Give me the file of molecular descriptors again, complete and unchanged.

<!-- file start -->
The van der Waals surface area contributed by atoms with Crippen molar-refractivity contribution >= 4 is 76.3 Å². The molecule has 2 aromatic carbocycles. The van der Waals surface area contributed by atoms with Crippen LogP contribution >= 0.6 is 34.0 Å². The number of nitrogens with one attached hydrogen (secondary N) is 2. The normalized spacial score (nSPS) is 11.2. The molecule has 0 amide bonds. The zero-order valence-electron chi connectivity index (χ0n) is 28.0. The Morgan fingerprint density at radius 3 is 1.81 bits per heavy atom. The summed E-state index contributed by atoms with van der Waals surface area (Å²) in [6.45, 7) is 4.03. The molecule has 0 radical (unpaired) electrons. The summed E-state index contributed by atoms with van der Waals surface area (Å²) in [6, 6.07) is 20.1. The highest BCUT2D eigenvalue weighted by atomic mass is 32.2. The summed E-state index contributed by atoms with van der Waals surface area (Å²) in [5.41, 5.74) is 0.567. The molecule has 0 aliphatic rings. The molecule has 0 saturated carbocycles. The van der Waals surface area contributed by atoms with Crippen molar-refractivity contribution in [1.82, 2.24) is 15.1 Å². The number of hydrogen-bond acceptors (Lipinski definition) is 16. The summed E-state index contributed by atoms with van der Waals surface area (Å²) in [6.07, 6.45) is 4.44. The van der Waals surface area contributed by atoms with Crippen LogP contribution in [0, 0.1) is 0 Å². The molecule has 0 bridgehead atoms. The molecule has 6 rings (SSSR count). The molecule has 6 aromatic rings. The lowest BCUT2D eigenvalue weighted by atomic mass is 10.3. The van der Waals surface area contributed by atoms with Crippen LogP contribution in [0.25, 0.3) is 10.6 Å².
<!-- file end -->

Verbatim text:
The van der Waals surface area contributed by atoms with Crippen molar-refractivity contribution >= 4 is 76.3 Å². The molecule has 2 aromatic carbocycles. The van der Waals surface area contributed by atoms with Crippen LogP contribution >= 0.6 is 34.0 Å². The number of nitrogens with one attached hydrogen (secondary N) is 2. The normalized spacial score (nSPS) is 11.2. The molecule has 0 amide bonds. The zero-order valence-electron chi connectivity index (χ0n) is 28.0. The Morgan fingerprint density at radius 3 is 1.81 bits per heavy atom. The summed E-state index contributed by atoms with van der Waals surface area (Å²) in [6.45, 7) is 4.03. The molecule has 0 radical (unpaired) electrons. The summed E-state index contributed by atoms with van der Waals surface area (Å²) in [6, 6.07) is 20.1. The highest BCUT2D eigenvalue weighted by atomic mass is 32.2. The summed E-state index contributed by atoms with van der Waals surface area (Å²) in [5.41, 5.74) is 0.567. The molecule has 0 aliphatic rings. The molecule has 0 saturated carbocycles. The van der Waals surface area contributed by atoms with Crippen molar-refractivity contribution in [1.82, 2.24) is 15.1 Å². The number of hydrogen-bond acceptors (Lipinski definition) is 16. The summed E-state index contributed by atoms with van der Waals surface area (Å²) in [6.07, 6.45) is 4.44. The van der Waals surface area contributed by atoms with Crippen LogP contribution in [0, 0.1) is 0 Å². The molecule has 0 bridgehead atoms. The molecule has 6 rings (SSSR count). The molecule has 6 aromatic rings. The lowest BCUT2D eigenvalue weighted by atomic mass is 10.3. The van der Waals surface area contributed by atoms with Crippen LogP contribution in [0.25, 0.3) is 10.6 Å².